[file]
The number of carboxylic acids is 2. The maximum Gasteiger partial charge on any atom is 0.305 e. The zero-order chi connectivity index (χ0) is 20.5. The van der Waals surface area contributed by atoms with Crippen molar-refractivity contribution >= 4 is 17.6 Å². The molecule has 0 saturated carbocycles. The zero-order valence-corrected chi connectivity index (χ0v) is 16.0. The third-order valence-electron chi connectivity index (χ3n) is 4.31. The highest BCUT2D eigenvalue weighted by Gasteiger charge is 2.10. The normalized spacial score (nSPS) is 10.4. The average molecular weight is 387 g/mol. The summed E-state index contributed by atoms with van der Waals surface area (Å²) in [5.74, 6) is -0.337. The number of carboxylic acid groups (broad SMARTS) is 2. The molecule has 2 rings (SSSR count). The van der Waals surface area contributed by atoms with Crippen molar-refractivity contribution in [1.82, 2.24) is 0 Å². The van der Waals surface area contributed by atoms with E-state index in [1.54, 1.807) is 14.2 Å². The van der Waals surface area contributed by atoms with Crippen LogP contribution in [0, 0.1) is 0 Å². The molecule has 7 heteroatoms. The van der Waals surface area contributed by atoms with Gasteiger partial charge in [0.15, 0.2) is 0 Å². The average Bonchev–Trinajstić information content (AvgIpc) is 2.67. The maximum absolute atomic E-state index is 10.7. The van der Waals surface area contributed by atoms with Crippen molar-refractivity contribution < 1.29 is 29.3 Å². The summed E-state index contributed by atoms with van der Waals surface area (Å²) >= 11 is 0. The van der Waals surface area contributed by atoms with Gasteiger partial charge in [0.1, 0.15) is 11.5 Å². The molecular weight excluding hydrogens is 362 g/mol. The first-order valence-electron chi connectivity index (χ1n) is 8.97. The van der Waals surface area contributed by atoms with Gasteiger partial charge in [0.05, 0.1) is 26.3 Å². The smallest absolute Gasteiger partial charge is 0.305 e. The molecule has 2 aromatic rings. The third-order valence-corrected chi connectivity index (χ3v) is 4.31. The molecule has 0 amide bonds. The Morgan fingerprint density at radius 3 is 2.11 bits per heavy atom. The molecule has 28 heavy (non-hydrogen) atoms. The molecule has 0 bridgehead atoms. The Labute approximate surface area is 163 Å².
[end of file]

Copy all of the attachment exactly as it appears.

The number of carboxylic acids is 2. The maximum Gasteiger partial charge on any atom is 0.305 e. The zero-order chi connectivity index (χ0) is 20.5. The van der Waals surface area contributed by atoms with Crippen molar-refractivity contribution >= 4 is 17.6 Å². The molecule has 0 saturated carbocycles. The zero-order valence-corrected chi connectivity index (χ0v) is 16.0. The third-order valence-electron chi connectivity index (χ3n) is 4.31. The highest BCUT2D eigenvalue weighted by Gasteiger charge is 2.10. The normalized spacial score (nSPS) is 10.4. The average molecular weight is 387 g/mol. The summed E-state index contributed by atoms with van der Waals surface area (Å²) in [5.74, 6) is -0.337. The number of carboxylic acid groups (broad SMARTS) is 2. The molecule has 2 rings (SSSR count). The van der Waals surface area contributed by atoms with Crippen molar-refractivity contribution in [1.82, 2.24) is 0 Å². The van der Waals surface area contributed by atoms with E-state index in [1.54, 1.807) is 14.2 Å². The van der Waals surface area contributed by atoms with Crippen LogP contribution in [0, 0.1) is 0 Å². The molecule has 7 heteroatoms. The van der Waals surface area contributed by atoms with Gasteiger partial charge in [0.15, 0.2) is 0 Å². The average Bonchev–Trinajstić information content (AvgIpc) is 2.67. The maximum absolute atomic E-state index is 10.7. The van der Waals surface area contributed by atoms with Crippen molar-refractivity contribution < 1.29 is 29.3 Å². The summed E-state index contributed by atoms with van der Waals surface area (Å²) >= 11 is 0. The van der Waals surface area contributed by atoms with Gasteiger partial charge in [0.1, 0.15) is 11.5 Å². The molecular weight excluding hydrogens is 362 g/mol. The first-order valence-electron chi connectivity index (χ1n) is 8.97. The van der Waals surface area contributed by atoms with Gasteiger partial charge in [0.05, 0.1) is 26.3 Å². The smallest absolute Gasteiger partial charge is 0.305 e. The molecule has 2 aromatic rings. The third-order valence-corrected chi connectivity index (χ3v) is 4.31. The molecule has 0 amide bonds. The Morgan fingerprint density at radius 3 is 2.11 bits per heavy atom. The molecule has 28 heavy (non-hydrogen) atoms. The molecule has 0 bridgehead atoms. The Labute approximate surface area is 163 Å².